Theories of intergenerational justice are a very common and popular way to conceptualise the obligations currently living people may have to future generations. After briefly pointing out that these theories presuppose certain views about the existence, number and identity of future people, I argue that the presuppositions must themselves be ethically investigated, and that theories of intergenerational justice lack the theoretical resources to be able to do this. On that basis, I claim it is necessary to do (...)
    Direct download (6 more)  
     
    Export citation  
     
    Bookmark   2 citations  
  35.  34
    Epigenetics and Future Generations.Lorenzo del Savio, Michele Loi & Elia Stupka - 2015 - Bioethics 29 (8):580-587.
    Recent evidence of intergenerational epigenetic programming of disease risk broadens the scope of public health preventive interventions to future generations, i.e. non existing people. Due to the transmission of epigenetic predispositions, lifestyles such as smoking or unhealthy diet might affect the health of populations across several generations. While public policy for the health of future generations can be justified through impersonal considerations, such as maximizing aggregate well-being, in this article we explore whether there are rights-based (...)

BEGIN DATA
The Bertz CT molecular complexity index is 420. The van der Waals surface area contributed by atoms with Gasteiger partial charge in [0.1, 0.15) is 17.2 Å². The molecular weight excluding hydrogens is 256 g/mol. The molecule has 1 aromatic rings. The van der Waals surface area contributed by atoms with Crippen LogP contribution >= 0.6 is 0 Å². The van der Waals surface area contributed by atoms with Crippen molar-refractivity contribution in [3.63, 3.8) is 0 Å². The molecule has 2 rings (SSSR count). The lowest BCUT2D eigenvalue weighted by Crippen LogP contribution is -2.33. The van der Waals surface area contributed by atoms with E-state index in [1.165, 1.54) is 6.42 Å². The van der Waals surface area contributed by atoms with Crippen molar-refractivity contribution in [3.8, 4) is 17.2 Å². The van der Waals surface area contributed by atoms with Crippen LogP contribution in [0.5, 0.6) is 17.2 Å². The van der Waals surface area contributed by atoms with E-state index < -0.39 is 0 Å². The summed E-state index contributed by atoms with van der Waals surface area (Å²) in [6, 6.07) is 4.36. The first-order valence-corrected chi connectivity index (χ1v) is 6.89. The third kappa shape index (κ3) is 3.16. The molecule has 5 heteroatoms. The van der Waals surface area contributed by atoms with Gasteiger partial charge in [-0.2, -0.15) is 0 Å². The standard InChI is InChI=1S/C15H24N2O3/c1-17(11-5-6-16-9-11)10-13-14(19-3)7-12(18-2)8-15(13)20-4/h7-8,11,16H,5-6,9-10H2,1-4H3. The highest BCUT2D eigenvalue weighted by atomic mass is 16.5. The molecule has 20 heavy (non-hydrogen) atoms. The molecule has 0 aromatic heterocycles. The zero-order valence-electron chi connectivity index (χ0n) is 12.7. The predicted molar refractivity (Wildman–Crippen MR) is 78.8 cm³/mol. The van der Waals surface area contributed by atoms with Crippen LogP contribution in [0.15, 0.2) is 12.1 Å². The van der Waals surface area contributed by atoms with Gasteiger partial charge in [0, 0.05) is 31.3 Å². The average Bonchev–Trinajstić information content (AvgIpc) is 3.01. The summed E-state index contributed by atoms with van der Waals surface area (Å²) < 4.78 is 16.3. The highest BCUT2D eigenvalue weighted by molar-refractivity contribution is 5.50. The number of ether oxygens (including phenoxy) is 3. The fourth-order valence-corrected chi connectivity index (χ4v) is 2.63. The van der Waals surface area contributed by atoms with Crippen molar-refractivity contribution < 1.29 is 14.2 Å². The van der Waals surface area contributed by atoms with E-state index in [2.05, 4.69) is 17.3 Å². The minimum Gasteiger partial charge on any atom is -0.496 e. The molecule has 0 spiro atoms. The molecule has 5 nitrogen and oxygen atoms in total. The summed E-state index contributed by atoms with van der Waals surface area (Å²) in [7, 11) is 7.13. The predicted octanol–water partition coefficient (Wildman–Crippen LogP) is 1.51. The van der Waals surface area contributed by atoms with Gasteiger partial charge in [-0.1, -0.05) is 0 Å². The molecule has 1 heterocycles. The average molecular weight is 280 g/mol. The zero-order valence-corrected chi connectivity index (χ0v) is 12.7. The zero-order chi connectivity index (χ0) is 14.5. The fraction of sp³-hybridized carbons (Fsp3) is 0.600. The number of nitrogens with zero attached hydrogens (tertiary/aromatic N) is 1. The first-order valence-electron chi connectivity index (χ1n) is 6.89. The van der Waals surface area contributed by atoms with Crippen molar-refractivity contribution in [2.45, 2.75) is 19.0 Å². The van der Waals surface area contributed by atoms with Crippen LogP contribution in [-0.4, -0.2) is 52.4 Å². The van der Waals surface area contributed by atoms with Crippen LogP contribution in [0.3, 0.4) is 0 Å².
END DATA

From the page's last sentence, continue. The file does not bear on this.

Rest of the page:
Direct download (4 more)  
     
    Export citation  
     
    Bookmark   3 citations  
  36.  50
    Future Generations and the Metaphysics of the Self: Western and Indian Philosophical Perspectives.Roy W. Perrett - 2003 - Asian Philosophy 13 (1):29 – 37.